Has Anyone Tried Unusual Plants for Penturning? Ivy? Bird of Paradise? Climbing or Fibrous Plants?

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penicillin

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To be clear: I am asking about the natural "wood" after drying. This thread is NOT about casting or stabilizing "punky" woods.

A few years ago, I turned a pen from a down Brazilian pepper tree branch. The wood turned out plain but nice. I still use it.

Fast forward to today, and we have various overgrown, unwanted plants all over our yard. That includes various kinds of climbing plants such as "big leaf ivy" and bougainvillea, a huge bird of paradise plant that is starting to grow into the power lines, a bottlebrush tree, etc. I have been cutting them back and trimming them each week, a little at a time.

While doing this work, I could not help but notice that some ivy branches can easily grow thicker than 3 inches in diameter. The thick ivy branches feel like wood. Some of the thick ivy branches look like they might be dried and turned into pens. Not all "woods" look as promising as the ivy. The bird of paradise is huge, but the inside is soft and fibrous. That fibrous "wood" from the bird of paradise looks useless for woodturning or woodworking, but perhaps I am missing something. Some people turn palm (with difficulty, so I hear).

I searched, but could not find anything about whether anyone has tried woodturning these climbing vine and fibrous "tree" plant branches. I would like to know if others have explored these woods. Is anybody turning ivy or other common plants that are not usually considered for woodturners?
 
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1080Wayne

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The ivy will certainly turn , although I would stay away from it if it`s the poisonous kind . I consider anything 3/4 inch diameter and over as turnable , as long as it`s straight enough for the piece I want to make . Honeysuckle , grape vine , the root of a rose , and many others can often be turned without stabilization or casting . The fibrous one are much more difficult or impossible without being hardened in some way .
 

sorcerertd

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It's funny you mention the bottlebrush tree. I have a couple pieces here that I just waxed last week. It was supposed to be a smaller bottlebrush bush that was a gift to Mom from my sisters and I. the "sibling plant". Fast forward a few years and it turned into quite the large tree, not only too big for a foundation planting, but there was the fear of it interfering with the septic line. They decided to cut it down, so I asked them to send me some interesting looking pieces so I could make everyone pens from it.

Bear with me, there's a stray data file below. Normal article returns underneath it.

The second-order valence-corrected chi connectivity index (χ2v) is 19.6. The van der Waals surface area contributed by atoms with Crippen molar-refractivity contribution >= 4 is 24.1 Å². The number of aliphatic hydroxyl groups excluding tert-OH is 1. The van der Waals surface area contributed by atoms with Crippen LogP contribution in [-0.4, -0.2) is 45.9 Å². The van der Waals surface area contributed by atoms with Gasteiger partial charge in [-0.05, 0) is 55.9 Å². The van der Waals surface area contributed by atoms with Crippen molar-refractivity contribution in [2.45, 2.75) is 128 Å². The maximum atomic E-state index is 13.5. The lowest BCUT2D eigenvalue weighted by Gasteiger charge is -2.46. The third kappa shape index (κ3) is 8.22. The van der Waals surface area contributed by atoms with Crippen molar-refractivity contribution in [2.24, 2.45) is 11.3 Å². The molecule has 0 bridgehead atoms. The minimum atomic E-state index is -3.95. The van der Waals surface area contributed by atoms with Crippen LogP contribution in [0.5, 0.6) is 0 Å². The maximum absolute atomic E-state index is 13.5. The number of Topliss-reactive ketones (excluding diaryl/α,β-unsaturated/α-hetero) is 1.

I don't really have experience with other things such as this, but I do plan to kill some wisteria pretty soon before it kills my fence. Kudzu is on the list of things to try, also. I do know that people have turned grapevine and even poison ivy (poison ivy doesn't bother me, but I don't think I'd want to sell a pen made from it).
 

JohnU

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I know a local guy (who’s not online) that turns poison Ivy all the time. He dries and stabilizes it first so there’s less of an issue with getting a rash while turning it. He’s offered me a few pieces over the years but I haven’t taken him up on it yet.
 

leehljp

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I was given a piece of a 4" diameter dead vine about 6 ft long from a dead tree that was cut down - down the street from me. (I asked for it.) I took it home and cut it into pen blank size. Turns out it was poison oak. Doctor let me in ahead of others - who were there before me - without me uttering a word!
 

Fine Engineer

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The only one I've used so far is Sage, and it makes for some beautiful pens. It is a little difficult to work with, but well worth the effort.
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This required no stabilization either, just cut, trim, wax and dry, then cut to length and turn.
 

woodwzrd

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I know a local guy (who’s not online) that turns poison Ivy all the time. He dries and stabilizes it first so there’s less of an issue with getting a rash while turning it. He’s offered me a few pieces over the years but I haven’t taken him up on it yet.
I met Tony at MPG when he stuck around and helped me try to figure out why my truck wouldn't start. I was blown away when he told me he turned poison ivy. I am not allergic to it but also not sure I am brave enough to find out just how much I'm not allergic to it by turning it, stabilized or not haha.
 
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First of all, palm is the devil. I hate it, always splits on me. Some have said it will turn well when stabilized so I will stabilized what I have and try that again at some point.

As far as wood plants/shrubs, yes. There are wild vine plants growing everywhere I live that I need to make the time to cut up and try. Honeysuckly is a big one I plan to try.
 

RunnerVince

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Pomegranate is not technically a tree, but it turns wonderfully. It looks almost white when unfinished, but yellowed (I can't say if it was instantly or over the course of about a year) somewhat under a CA finish. It's fairly straight-grained and not that insteresting, so I'd say it would be best used in segmenting.
 
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